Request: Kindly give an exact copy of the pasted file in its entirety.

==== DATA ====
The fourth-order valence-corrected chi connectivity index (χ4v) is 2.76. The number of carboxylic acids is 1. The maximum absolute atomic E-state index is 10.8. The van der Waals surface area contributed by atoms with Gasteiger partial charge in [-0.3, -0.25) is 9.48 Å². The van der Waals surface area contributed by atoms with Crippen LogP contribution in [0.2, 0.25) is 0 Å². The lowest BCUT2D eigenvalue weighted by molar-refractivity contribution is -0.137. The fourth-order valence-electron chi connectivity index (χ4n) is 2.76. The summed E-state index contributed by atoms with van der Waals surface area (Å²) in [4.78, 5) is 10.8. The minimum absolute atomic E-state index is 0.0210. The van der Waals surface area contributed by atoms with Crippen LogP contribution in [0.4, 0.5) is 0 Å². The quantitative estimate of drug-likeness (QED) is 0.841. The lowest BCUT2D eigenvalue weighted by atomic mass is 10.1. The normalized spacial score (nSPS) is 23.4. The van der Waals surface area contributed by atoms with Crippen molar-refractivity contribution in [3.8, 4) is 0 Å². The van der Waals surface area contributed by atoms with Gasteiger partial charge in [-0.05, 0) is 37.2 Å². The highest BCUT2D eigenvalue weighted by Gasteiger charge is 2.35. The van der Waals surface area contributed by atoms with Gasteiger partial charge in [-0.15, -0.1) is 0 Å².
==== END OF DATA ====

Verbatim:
The fourth-order valence-corrected chi connectivity index (χ4v) is 2.76. The number of carboxylic acids is 1. The maximum absolute atomic E-state index is 10.8. The van der Waals surface area contributed by atoms with Gasteiger partial charge in [-0.3, -0.25) is 9.48 Å². The van der Waals surface area contributed by atoms with Crippen LogP contribution in [0.2, 0.25) is 0 Å². The lowest BCUT2D eigenvalue weighted by molar-refractivity contribution is -0.137. The fourth-order valence-electron chi connectivity index (χ4n) is 2.76. The summed E-state index contributed by atoms with van der Waals surface area (Å²) in [4.78, 5) is 10.8. The minimum absolute atomic E-state index is 0.0210. The van der Waals surface area contributed by atoms with Crippen LogP contribution in [0.4, 0.5) is 0 Å². The quantitative estimate of drug-likeness (QED) is 0.841. The lowest BCUT2D eigenvalue weighted by atomic mass is 10.1. The normalized spacial score (nSPS) is 23.4. The van der Waals surface area contributed by atoms with Crippen molar-refractivity contribution in [3.8, 4) is 0 Å². The van der Waals surface area contributed by atoms with Gasteiger partial charge in [-0.05, 0) is 37.2 Å². The highest BCUT2D eigenvalue weighted by Gasteiger charge is 2.35. The van der Waals surface area contributed by atoms with Gasteiger partial charge in [-0.15, -0.1) is 0 Å².